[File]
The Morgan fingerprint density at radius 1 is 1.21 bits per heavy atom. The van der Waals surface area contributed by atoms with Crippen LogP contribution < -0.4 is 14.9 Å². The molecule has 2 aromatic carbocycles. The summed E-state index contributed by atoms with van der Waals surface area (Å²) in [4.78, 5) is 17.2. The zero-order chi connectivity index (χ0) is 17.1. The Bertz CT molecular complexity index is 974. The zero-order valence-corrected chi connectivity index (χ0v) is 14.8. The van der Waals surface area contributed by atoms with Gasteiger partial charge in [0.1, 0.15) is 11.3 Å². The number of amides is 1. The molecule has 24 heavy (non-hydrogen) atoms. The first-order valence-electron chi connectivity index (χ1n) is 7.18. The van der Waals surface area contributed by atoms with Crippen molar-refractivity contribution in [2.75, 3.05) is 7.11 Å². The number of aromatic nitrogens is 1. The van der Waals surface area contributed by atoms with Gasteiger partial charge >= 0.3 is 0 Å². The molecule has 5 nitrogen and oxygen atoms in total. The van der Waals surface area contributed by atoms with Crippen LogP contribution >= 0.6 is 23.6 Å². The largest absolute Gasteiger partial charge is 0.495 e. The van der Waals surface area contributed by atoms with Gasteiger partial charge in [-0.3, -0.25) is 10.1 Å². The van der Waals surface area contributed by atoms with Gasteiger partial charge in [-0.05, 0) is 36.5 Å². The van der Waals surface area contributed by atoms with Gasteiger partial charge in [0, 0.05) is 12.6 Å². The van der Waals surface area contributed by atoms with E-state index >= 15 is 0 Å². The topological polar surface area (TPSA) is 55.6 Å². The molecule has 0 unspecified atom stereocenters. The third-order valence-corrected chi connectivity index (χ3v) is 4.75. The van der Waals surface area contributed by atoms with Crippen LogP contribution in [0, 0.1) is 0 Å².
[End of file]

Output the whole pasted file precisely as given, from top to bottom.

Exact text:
The Morgan fingerprint density at radius 1 is 1.21 bits per heavy atom. The van der Waals surface area contributed by atoms with Crippen LogP contribution < -0.4 is 14.9 Å². The molecule has 2 aromatic carbocycles. The summed E-state index contributed by atoms with van der Waals surface area (Å²) in [4.78, 5) is 17.2. The zero-order chi connectivity index (χ0) is 17.1. The Bertz CT molecular complexity index is 974. The zero-order valence-corrected chi connectivity index (χ0v) is 14.8. The van der Waals surface area contributed by atoms with Gasteiger partial charge in [0.1, 0.15) is 11.3 Å². The number of amides is 1. The molecule has 24 heavy (non-hydrogen) atoms. The first-order valence-electron chi connectivity index (χ1n) is 7.18. The van der Waals surface area contributed by atoms with Crippen molar-refractivity contribution in [2.75, 3.05) is 7.11 Å². The number of aromatic nitrogens is 1. The van der Waals surface area contributed by atoms with Gasteiger partial charge >= 0.3 is 0 Å². The molecule has 5 nitrogen and oxygen atoms in total. The van der Waals surface area contributed by atoms with Crippen LogP contribution >= 0.6 is 23.6 Å². The largest absolute Gasteiger partial charge is 0.495 e. The van der Waals surface area contributed by atoms with Gasteiger partial charge in [-0.3, -0.25) is 10.1 Å². The van der Waals surface area contributed by atoms with Gasteiger partial charge in [-0.05, 0) is 36.5 Å². The van der Waals surface area contributed by atoms with Gasteiger partial charge in [0, 0.05) is 12.6 Å². The van der Waals surface area contributed by atoms with E-state index >= 15 is 0 Å². The topological polar surface area (TPSA) is 55.6 Å². The molecule has 0 unspecified atom stereocenters. The third-order valence-corrected chi connectivity index (χ3v) is 4.75. The van der Waals surface area contributed by atoms with Crippen LogP contribution in [0, 0.1) is 0 Å².